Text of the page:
Do you remember George Orwell’s invention for ‘1984’ of double-speak? The Ministry of Love was really the Ministry of Hate and so on.
There’s some loud double-speak going on at the moment to encourage shale-gas extraction. The Church of England in one quarter has rushed to suggest it will ‘help the poor’ with cheaper bills (though experts believe this is unlikely) and Cameron suggests it will usher in boom times.
But the reality seems to be the complete reverse. Read this from one of the world’s most articulate and knowledgeable commentators on environmental and energy issues, Archdruid John Michael Greer:
Big oil names Shell and BHP Billiton are writing down the value of their shale assets by billions of dollars. Meanwhile the value of oil and gas-related transactions, among the top profit centers for Wall Street every year since 2005, has dropped like a rock and, unless something changes drastically, won’t even make the top five list this year.
Nor is this happening solely on Wall Street; out in shale country, too, the boom is grinding to a halt. The pace of drilling in the Fayetteville shale has dropped precipitously this year; in Texas, meanwhile, gas production from the Barnett Shale has dropped more than a billion cubic feet a day, to levels last seen in 2009; while in the Marcellus Shale country of Pennsylvania, insurance companies are starting to cancel homeowners insurance and home mortgages are becoming unavailable as the health and environmental toll of reckless shale development piles up.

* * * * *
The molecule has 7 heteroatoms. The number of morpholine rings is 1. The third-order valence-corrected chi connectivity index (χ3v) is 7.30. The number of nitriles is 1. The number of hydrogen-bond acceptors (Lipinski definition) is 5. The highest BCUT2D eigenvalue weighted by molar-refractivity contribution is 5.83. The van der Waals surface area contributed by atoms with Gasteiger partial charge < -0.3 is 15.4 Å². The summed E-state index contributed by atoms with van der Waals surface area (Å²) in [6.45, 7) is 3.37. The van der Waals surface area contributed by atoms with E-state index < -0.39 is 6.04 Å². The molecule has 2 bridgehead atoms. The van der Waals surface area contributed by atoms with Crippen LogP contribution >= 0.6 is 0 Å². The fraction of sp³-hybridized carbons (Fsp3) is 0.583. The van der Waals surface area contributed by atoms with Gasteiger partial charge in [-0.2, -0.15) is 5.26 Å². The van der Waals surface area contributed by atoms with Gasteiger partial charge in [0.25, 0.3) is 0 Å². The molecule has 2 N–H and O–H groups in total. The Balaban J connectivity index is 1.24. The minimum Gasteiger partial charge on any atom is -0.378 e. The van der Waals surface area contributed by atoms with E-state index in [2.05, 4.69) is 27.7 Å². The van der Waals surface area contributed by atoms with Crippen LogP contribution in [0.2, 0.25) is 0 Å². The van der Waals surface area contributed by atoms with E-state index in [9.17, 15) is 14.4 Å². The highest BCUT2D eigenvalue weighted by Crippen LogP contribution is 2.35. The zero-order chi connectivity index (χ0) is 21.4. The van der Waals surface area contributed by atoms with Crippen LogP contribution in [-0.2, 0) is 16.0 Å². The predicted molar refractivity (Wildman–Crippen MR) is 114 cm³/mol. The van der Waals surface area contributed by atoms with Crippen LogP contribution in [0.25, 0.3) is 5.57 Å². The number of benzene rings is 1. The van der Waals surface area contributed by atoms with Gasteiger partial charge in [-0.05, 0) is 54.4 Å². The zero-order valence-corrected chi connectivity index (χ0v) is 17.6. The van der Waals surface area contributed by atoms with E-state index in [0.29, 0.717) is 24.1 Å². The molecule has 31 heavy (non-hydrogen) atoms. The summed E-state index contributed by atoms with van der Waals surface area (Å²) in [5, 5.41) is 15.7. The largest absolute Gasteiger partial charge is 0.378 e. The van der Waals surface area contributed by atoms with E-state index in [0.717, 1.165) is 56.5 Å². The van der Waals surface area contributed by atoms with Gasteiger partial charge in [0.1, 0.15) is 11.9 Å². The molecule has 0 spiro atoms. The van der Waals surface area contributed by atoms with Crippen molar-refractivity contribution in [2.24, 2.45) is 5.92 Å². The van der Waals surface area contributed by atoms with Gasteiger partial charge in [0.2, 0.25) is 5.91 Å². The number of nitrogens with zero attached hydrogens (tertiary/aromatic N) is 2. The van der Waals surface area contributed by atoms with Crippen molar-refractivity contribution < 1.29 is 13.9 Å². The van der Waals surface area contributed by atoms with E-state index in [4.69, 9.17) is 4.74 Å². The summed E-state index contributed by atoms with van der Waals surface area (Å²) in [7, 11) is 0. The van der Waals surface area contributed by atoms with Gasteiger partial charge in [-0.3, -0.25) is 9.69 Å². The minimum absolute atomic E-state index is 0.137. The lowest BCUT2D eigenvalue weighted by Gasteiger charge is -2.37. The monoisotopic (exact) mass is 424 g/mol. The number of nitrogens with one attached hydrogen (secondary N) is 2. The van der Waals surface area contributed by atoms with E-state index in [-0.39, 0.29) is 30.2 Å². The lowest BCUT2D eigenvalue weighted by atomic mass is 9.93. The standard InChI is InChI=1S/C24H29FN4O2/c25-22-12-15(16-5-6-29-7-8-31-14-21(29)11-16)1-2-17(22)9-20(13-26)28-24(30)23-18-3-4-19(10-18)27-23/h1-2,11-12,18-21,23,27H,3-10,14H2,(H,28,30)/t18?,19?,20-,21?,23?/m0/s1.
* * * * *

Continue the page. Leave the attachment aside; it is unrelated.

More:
Headlines of this sort are becoming increasingly common in the financial press as one month gives way to another. With utter predictability, so have articles and essays in the mainstream media crowing about the supposed end of peak oil, and financial-advice columns urging the general public to get out there and invest their life’s savings in shale oil and gas. Those who recall the way the housing bubble played out over its last year or two will recall this same phenomenon: as the fundamentals turned sour, the chorus of pundits praising the arrival of a new age of prosperity for all got louder and louder, until the crash of collapsing prices finally drowned it out.
Exactly how long it will take for the shale bubble to tip over into full-scale bust probably can’t be known except in hindsight. The same principle probably applies just as well to another question that may be even more explosive: just how much of Wall Street and the broader US financial industry depends on income skimmed off the shale bubble for its economic survival. It’s when the tide goes out, as Warren Buffet famously said, that you find out who’s been swimming naked; when the bubble bursts and companies with heavy exposure to the fracking industry can no longer cover their day to day costs by tapping into the money flows any speculative boom attracts, the consequences could fall anywhere along the spectrum from sharp regional recessions in shale country all the way to panic selling on global markets and a reprise of 2008’s economic turmoil.